Cocker spaniel The cocker spaniel originated in England. There are two varieties, the American cocker spaniel and the English cocker spaniel. Both varieties are relatively small, with long silky hair, and liberal feathering on both the front and hind legs. Cockers have long drooping ears that are also liberally feathered (see Figure 15-13). These dogs come in a wide range of colors.

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English setter The English setter is a medium-sized dog with long wavy hair, which creates feathers on the front legs. English setters have a long head, and drooping ears that are covered with moderately long hair. They come in a variety of colors intermixed with white. The English setter identifies game by pointing.

German shorthaired pointer A medium-sized dog with a short hair coat that ranges from liver to black, and may be combined with white (see Figure 15-14). German shorthaired pointers are strong, good-natured dogs that are willing to work.

Golden retriever A moderately large dog with long hair that can be wavy or flat, the golden retriever ranges from cream through a deep gold color. Golden retrievers are substantial dogs and are known for their excellent temperaments. They are regularly one of the most popular breeds in the United States.

Labrador retriever An excellent breed of retriever that was originally developed in the Newfoundland province of Canada, not Labrador as the name would imply. The Labrador is black, yellow, or chocolate, with a short, thick hair coat. Labs are well muscled, strongly built dogs, with a deep, wide chest. Labradors have a distinctive "otter tail," which is wide at the base, and narrows to a point (see Figure 15-15). The Labrador has been the most popular registered breed in the United States for several years.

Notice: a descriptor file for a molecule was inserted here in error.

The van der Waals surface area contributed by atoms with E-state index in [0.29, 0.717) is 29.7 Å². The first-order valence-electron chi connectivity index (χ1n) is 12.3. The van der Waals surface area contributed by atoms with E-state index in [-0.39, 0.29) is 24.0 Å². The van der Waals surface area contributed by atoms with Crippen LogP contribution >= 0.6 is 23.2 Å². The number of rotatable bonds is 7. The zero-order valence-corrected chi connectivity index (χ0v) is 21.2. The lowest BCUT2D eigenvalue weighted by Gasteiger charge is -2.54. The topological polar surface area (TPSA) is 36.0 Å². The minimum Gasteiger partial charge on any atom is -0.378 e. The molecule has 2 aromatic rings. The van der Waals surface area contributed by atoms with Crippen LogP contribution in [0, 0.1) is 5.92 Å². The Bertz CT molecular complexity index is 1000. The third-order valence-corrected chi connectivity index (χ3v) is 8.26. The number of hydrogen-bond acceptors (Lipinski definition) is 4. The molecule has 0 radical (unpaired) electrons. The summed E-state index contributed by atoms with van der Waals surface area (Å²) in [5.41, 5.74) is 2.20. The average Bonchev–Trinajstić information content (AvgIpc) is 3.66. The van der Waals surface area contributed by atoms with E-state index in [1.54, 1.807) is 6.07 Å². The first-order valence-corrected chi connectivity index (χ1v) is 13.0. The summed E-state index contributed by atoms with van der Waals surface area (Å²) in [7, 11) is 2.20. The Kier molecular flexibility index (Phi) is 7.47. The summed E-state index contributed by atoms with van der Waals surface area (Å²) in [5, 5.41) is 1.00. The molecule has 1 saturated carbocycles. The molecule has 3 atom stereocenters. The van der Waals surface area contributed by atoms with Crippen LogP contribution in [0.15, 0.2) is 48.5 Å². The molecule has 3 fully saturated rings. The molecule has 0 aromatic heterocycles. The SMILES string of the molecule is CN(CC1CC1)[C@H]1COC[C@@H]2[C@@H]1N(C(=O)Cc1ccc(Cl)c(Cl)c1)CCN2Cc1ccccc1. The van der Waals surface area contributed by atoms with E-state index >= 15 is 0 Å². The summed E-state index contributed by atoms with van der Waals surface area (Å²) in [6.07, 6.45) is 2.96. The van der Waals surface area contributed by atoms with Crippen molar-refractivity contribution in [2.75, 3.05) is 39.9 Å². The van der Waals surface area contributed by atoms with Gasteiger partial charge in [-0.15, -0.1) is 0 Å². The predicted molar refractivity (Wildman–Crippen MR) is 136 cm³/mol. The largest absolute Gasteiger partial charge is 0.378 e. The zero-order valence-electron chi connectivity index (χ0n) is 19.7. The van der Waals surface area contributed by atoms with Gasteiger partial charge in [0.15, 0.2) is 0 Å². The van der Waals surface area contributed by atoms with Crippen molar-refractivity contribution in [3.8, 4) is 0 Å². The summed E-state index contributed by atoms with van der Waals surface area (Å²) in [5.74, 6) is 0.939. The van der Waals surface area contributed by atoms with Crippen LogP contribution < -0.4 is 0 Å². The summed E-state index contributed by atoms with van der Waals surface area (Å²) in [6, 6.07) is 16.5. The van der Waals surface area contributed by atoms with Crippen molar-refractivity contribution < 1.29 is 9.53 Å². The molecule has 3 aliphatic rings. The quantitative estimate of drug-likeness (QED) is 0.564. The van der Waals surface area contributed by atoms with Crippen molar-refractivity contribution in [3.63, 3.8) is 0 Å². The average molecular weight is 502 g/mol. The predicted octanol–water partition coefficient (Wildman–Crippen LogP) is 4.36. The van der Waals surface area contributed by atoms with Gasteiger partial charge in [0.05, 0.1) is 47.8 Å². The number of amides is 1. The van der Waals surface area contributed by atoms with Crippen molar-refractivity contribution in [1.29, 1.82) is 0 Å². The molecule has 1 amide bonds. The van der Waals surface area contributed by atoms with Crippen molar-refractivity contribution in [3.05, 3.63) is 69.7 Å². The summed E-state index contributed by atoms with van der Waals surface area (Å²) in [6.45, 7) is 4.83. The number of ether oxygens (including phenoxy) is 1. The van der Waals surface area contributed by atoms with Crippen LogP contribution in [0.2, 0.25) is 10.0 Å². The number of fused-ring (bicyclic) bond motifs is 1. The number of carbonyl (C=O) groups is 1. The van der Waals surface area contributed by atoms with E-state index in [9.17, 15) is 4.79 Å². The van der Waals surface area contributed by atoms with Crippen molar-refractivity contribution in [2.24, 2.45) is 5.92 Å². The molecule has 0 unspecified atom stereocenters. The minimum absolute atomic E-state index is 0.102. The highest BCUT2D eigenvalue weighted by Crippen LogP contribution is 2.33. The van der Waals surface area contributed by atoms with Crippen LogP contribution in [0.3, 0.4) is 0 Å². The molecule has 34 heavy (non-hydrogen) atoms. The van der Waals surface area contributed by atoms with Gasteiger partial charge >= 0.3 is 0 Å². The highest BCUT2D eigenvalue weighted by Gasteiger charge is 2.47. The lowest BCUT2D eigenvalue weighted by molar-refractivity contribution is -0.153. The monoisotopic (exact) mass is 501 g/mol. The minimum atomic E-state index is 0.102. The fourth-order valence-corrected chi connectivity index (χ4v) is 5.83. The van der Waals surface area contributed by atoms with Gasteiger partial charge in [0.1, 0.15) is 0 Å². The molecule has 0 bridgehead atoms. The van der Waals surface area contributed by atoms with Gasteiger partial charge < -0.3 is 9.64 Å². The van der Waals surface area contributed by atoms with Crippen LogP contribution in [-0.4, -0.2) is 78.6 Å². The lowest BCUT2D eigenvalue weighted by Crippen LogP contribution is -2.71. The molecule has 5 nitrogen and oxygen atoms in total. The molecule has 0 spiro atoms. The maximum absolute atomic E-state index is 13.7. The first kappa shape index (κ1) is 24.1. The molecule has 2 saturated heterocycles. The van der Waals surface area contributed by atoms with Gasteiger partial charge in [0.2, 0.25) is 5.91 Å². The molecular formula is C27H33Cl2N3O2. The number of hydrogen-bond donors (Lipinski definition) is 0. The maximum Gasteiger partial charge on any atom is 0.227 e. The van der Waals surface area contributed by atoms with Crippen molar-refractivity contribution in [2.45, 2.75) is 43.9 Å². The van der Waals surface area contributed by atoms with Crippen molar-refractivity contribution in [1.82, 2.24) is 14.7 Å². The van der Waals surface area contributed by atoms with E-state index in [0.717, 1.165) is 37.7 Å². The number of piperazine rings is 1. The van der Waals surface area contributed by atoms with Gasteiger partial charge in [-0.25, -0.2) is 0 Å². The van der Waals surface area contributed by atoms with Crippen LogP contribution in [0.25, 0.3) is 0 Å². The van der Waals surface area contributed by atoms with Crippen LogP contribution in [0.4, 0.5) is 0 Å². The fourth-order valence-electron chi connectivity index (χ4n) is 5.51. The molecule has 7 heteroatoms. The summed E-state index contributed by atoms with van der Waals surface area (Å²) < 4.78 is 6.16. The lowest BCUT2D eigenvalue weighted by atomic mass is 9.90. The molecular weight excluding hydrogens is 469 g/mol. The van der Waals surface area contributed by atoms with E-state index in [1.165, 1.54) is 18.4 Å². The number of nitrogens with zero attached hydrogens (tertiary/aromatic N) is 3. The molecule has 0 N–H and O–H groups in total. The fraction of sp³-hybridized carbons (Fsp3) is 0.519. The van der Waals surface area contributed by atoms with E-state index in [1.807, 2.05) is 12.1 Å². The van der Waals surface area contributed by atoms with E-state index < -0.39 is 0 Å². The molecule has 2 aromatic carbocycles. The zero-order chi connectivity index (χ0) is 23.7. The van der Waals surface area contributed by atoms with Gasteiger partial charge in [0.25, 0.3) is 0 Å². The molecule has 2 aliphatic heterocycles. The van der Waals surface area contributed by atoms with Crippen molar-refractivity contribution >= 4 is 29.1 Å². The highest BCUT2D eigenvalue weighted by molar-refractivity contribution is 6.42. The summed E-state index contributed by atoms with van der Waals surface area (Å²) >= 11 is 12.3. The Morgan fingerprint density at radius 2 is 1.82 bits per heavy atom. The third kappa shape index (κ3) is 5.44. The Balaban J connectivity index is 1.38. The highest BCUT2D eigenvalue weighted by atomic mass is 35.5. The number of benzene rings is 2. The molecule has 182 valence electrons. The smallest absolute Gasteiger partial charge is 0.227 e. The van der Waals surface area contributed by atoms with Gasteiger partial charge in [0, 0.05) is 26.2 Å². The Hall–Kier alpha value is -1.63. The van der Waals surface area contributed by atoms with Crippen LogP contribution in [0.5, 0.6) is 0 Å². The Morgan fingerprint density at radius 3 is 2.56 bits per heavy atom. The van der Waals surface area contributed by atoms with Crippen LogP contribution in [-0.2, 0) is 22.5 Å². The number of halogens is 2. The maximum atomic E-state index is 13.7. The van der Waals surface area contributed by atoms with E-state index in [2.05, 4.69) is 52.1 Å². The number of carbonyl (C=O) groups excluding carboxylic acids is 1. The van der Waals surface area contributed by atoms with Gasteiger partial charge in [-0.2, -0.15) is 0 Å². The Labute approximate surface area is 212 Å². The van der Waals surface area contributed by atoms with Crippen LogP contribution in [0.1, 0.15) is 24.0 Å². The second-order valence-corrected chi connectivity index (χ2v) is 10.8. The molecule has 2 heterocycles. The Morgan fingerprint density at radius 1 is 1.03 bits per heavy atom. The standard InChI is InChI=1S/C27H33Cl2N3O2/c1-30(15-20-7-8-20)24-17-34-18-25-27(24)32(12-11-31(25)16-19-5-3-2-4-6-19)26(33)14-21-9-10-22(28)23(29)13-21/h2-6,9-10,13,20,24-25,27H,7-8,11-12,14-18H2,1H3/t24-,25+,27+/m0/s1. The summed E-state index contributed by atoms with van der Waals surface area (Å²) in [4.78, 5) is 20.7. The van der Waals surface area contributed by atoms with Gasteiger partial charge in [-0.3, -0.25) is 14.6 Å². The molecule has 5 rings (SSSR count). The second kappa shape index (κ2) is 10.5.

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Vizsla (ve-sh-lah) The Vizsla is also called the Hungarian pointer, and was developed in Hungary. Artwork from the 1300s shows vizsla-like dogs involved in hunting. These dogs have a short, tight coat that is a golden red in color, a broad forehead, and long, thin, drooping ears. The tail of the vizsla is often docked.

Terrier Group

Terriers (tar-e-e-rs) are a group of relatively small dogs, with the exception of the Airedale terrier. These dogs were developed for chasing prey, primarily vermin, to ground. They often went into dens to retrieve animals. Terriers are typically very active, intelligent dogs, with independent personalities.

Airedale terrier The Airedale is the largest of the terriers, and can grow up to 24 inches tall. The Airedale is primarily tan, with a black saddle over the back. Their hair coat is wiry, and they have extensive whiskering around the muzzle (see Figure 15-16).

Cairn terrier (kar-n) The cairn terrier was first bred in Scotland near the Isle of Skye, and probably shares some ancestry with the Skye terrier. Cairn terriers can be any color except white. They have a thick outer coat and a dense undercoat. Cairns are small, and are generally less than 12 inches tall.